Fate of the Atlantic Meridional Overturning Circulation: Strong decline under continued warming and Greenland melting
Lenaerts, J. T. M.
van den Broeke, M. R.
Beadling, R. L.
Marsland, S. J.
Mernild, S. H.
Saenko, O. A.
AffiliationUniv Arizona, Dept Geosci
MetadataShow full item record
PublisherAMER GEOPHYSICAL UNION
CitationFate of the Atlantic Meridional Overturning Circulation: Strong decline under continued warming and Greenland melting 2016, 43 (23):12,252 Geophysical Research Letters
JournalGeophysical Research Letters
Rights©2016. American Geophysical Union and Her Majesty The Queen in Right of Canada.
Collection InformationThis item from the UA Faculty Publications collection is made available by the University of Arizona with support from the University of Arizona Libraries. If you have questions, please contact us at email@example.com.
AbstractThe most recent Intergovernmental Panel on Climate Change assessment report concludes that the Atlantic Meridional Overturning Circulation (AMOC) could weaken substantially but is very unlikely to collapse in the 21st century. However, the assessment largely neglected Greenland Ice Sheet (GrIS) mass loss, lacked a comprehensive uncertainty analysis, and was limited to the 21st century. Here in a community effort, improved estimates of GrIS mass loss are included in multicentennial projections using eight state-of-the-science climate models, and an AMOC emulator is used to provide a probabilistic uncertainty assessment. We find that GrIS melting affects AMOC projections, even though it is of secondary importance. By years 2090-2100, the AMOC weakens by 18% [-3%, -34%; 90% probability] in an intermediate greenhouse-gas mitigation scenario and by 37% [-15%, -65%] under continued high emissions. Afterward, it stabilizes in the former but continues to decline in the latter to -74% [+4%, -100%] by 2290-2300, with a 44% likelihood of an AMOC collapse. This result suggests that an AMOC collapse can be avoided by CO2 mitigation.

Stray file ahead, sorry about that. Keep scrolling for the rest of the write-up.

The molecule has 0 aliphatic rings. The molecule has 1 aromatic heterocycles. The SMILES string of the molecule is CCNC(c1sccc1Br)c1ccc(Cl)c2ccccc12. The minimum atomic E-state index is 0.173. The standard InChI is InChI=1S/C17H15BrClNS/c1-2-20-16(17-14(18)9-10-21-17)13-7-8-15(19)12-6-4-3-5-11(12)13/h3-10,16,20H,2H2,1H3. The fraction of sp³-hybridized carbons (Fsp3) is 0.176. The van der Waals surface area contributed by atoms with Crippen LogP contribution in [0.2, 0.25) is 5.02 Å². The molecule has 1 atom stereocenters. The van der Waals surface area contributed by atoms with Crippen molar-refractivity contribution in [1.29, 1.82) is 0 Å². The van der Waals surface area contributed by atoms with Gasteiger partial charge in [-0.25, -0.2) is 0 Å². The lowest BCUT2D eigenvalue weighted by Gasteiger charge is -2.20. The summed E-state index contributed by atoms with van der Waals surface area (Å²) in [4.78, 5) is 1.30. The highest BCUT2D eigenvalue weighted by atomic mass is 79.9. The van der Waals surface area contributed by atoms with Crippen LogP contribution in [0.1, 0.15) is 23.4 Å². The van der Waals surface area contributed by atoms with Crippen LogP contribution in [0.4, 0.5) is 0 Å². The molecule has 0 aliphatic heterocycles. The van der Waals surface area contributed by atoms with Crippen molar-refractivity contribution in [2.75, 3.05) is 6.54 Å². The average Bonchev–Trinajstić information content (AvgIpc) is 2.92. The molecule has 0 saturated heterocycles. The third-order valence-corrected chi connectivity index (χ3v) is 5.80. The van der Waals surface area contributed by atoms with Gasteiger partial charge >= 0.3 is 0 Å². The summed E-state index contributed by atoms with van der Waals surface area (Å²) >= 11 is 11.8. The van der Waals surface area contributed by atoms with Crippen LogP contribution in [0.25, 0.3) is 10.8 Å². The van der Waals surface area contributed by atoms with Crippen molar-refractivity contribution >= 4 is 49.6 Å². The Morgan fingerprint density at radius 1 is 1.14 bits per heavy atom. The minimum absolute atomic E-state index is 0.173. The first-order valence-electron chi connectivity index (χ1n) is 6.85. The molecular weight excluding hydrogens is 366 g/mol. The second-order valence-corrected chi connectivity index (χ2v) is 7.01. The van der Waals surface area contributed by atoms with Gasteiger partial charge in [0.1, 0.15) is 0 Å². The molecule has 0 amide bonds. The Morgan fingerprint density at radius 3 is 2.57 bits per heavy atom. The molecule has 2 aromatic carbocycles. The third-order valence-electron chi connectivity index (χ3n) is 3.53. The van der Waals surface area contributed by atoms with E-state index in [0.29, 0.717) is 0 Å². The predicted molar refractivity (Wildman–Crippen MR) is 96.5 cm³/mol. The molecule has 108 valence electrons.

Note6 month embargo; First Published: 13 December 2016.
VersionFinal published version
SponsorsNational Oceanographic and Atmospheric Administration [NA15OAR4310239]; Netherlands Earth System Science Center (NESSC); Polar Program of the Netherlands Organization for Scientific Research (NWO); Regional and Global Climate Modelling Program (RGCM) of the U.S. Department of Energy's Office of Science (BER) [DE-FC02-97ER62402]; Office of Science of the U.S. Department of Energy; ArCS; ICA-RUS; Natural Environment Research Council